Articles About African-American culture and history :: Page 2

  • Virginia Hamilton book and award— Curating legacy of American writer

    virginia hamilton manuscripts office

    For many years after her death in 2002, the glass door to Virginia Hamilton’s writing office remained closed. Every day Arnold Adoff, her husband and writing partner, passed the office at their home in Yellow Springs, but he didn’t want to open it. Then in 2007 fellow children’s book writer Kacy Cook helped crack the vault, and out poured 35 years of research, notes, speeches and manuscripts that formed the gritty trail of an American intellectual and her life as mother, wife and prolific writer.

  • Achievement gap complex, but true

    When Joyce McCurdy accepted a teaching position in the Yellow Springs School District, there was a black chief of police, a black member of Council, and a black member of school board. The principal of the high school was black, and three of McCurdy’s colleagues were also black — and actively involved in the social issues of the day. The year was 1965.

  • Diversity gap creates social divide

    When Isabel Newman graduated from Bryan High School in 1943, Antioch Bookplate President Ernest Morgan hired her to work for the company. Soon after, he sent her to a six-week course at the Mergenthaler linotype school in New York, and upon her return, she worked for the company for over 40 years, retiring as a manager. At that company, whose president actively promoted racial integration, she recalled that typically a fourth of the employees were minorities. The support for a racially diverse staff appeared to be the same at Vernay Laboratories, where two of Newman’s sisters worked, Yellow Springs Instruments and Antioch College, the place that bred all three companies and their socially minded leaders.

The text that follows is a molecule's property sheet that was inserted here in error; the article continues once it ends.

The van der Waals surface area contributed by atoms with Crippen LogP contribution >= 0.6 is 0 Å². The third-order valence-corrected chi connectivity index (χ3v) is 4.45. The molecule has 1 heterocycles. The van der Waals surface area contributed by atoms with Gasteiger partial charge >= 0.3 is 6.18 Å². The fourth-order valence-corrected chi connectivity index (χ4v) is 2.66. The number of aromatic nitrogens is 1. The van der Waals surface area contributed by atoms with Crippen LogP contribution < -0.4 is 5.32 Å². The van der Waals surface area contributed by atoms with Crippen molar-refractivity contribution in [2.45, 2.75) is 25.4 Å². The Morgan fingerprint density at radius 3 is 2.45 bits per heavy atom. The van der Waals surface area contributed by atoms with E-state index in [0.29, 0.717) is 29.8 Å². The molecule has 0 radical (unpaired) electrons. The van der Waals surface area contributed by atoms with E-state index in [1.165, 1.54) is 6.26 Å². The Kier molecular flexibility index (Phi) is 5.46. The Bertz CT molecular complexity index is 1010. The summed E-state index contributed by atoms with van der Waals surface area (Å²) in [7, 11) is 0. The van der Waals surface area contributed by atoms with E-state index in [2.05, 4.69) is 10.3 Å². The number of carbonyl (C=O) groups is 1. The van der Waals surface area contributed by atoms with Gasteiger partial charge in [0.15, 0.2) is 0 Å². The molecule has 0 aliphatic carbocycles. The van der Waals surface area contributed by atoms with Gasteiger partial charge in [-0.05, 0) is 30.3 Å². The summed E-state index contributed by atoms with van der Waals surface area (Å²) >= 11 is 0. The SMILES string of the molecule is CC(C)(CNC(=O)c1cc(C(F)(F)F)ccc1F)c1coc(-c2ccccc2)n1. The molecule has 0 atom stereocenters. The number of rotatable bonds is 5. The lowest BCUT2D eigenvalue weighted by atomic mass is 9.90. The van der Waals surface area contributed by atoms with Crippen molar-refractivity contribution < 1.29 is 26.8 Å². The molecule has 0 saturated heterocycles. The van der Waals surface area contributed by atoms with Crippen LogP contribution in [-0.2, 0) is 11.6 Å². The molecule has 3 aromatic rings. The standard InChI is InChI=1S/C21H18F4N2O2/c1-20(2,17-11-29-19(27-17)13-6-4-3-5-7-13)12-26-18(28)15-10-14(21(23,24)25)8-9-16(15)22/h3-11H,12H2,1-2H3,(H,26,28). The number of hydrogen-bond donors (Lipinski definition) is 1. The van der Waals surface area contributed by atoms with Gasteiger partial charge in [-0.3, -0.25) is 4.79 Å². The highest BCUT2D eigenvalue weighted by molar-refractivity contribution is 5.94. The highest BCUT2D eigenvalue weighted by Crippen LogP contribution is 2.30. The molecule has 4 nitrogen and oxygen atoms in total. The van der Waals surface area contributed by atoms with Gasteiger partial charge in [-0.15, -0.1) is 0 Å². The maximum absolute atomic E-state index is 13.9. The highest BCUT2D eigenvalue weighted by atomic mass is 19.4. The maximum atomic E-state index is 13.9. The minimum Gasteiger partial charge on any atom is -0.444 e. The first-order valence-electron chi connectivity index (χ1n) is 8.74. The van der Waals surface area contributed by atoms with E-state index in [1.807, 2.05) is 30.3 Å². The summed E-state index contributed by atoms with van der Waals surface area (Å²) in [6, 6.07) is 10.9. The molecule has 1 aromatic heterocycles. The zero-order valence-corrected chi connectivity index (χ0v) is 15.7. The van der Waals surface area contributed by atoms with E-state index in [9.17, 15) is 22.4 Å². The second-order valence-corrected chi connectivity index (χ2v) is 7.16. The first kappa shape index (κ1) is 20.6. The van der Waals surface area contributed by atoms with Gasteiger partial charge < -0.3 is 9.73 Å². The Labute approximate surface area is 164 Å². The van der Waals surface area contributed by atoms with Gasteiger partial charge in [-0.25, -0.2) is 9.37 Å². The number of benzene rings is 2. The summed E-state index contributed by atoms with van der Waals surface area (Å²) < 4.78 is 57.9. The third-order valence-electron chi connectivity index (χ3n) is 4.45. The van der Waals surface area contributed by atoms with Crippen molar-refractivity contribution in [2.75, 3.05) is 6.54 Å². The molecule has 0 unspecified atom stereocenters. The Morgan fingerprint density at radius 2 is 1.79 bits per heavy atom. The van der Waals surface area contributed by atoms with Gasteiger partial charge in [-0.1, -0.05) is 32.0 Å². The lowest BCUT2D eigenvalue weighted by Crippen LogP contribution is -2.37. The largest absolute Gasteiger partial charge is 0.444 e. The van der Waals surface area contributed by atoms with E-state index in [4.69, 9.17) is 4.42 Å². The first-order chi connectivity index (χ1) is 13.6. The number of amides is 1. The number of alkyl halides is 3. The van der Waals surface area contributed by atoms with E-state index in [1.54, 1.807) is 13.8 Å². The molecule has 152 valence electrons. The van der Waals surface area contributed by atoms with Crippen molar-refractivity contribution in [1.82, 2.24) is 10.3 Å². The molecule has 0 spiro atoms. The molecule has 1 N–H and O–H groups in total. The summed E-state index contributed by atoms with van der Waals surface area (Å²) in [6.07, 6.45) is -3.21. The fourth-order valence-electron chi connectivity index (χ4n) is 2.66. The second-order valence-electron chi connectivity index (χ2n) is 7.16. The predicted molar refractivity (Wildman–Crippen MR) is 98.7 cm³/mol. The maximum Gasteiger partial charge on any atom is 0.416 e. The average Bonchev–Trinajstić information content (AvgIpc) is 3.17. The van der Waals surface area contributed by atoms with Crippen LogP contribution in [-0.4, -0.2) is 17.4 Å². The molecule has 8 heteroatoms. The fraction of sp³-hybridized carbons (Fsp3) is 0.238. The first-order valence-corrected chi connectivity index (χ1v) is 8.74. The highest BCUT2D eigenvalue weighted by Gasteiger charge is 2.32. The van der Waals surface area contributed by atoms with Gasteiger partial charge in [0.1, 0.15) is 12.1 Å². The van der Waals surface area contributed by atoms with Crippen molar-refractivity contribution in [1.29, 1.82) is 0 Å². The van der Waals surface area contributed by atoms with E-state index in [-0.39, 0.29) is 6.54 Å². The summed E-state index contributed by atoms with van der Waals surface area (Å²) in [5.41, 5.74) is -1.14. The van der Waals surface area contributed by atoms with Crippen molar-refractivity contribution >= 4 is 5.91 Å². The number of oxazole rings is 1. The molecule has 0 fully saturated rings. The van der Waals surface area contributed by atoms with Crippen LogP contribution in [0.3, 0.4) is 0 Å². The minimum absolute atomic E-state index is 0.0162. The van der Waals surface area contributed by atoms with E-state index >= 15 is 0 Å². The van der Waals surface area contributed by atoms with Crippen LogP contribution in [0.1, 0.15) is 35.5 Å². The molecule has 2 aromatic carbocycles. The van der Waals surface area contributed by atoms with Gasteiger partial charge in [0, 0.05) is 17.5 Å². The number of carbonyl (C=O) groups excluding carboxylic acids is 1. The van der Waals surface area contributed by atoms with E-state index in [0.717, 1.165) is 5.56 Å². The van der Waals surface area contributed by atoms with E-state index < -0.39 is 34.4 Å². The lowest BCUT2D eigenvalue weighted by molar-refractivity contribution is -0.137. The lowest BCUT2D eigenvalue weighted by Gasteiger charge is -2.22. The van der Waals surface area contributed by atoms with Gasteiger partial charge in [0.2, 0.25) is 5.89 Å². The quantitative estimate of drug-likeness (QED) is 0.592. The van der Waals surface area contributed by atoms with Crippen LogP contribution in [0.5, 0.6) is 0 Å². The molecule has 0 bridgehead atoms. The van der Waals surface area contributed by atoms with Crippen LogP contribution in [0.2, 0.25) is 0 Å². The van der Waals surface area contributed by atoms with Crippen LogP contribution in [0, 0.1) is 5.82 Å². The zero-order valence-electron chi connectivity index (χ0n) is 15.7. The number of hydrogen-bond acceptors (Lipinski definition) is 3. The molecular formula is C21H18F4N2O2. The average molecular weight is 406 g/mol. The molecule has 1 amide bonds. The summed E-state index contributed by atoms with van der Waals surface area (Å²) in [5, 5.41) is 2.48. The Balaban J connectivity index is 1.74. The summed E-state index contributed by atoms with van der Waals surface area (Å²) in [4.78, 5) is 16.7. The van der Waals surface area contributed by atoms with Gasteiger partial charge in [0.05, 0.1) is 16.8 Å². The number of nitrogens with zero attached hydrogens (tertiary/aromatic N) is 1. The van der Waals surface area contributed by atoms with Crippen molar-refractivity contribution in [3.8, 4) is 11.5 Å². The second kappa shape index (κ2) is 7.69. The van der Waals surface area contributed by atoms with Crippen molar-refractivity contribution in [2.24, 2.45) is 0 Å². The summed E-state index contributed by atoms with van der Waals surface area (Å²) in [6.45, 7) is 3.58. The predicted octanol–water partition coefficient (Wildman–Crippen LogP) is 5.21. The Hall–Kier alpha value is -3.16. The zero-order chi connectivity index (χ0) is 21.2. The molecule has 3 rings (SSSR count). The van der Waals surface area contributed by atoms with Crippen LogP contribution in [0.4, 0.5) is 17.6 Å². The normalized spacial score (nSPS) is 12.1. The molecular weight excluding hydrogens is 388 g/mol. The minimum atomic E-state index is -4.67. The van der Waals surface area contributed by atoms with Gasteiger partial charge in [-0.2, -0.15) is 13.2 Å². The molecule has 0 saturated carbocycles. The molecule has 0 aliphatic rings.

• A history of racial diversity

    When Robert Harris graduated from college with a degree in physics and math, he sought an engineering job in his hometown of Philadelphia. But the year was 1952, and companies weren’t hiring blacks for professional positions.

  • Benning served village in work, life

    Village Council Clerk Deborah Benning, right, with her mother, the late Etta Belle Harris. Deborah died on Nov. 24 of ovarian cancer.

    For each of the several hundred people who attended her memorial service at Bryan Community Center on Saturday, Dec. 5, Deborah Benning meant something unique. But in all her roles as mother, step-mother, partner, friend, Village Council clerk and long-time village resident, she was consistently seen as a supportive leader and a touchstone others could depend on. She served in that way for family and friends as well as for the Village of Yellow Springs, and her death on Nov. 24 is as much a part of local history as the legacy of her family as an early part of the village’s African American community.

  • Patterson honor: celebrating others

    You could call Faith Patterson a woman with a passion for bringing people together. As a leader of the African-American Cultural Works, or ACCW, she’s been pursuing that passion for more than a decade, spearheading such community-building events as Guess Who’s Coming to Dinner, the recent Roots brunch, and the upcoming annual AACW Blues/Jazz Fest.

  • A lifetime of making a difference

    On an ordinary street in town, there is an ordinary brick ranch with two ordinary maple trees planted in the front yard. But inside this ordinary house is a woman with an unordinary history. It’s a personal history that reflects advances in civil rights and decolonization. It’s the history of one woman with a pioneering spirit, keen leadership skills and a love of learning.

  • New King center director seeks arena for common ground

    As the first director of the Coretta Scott King Center for Cultural and Intellectual Freedom, Dana Murray Patterson has an opportunity, she said, to make the difference she has been working toward all her life. She hopes to make the center at Antioch College a beacon for cultural common ground and to connect the campus […]

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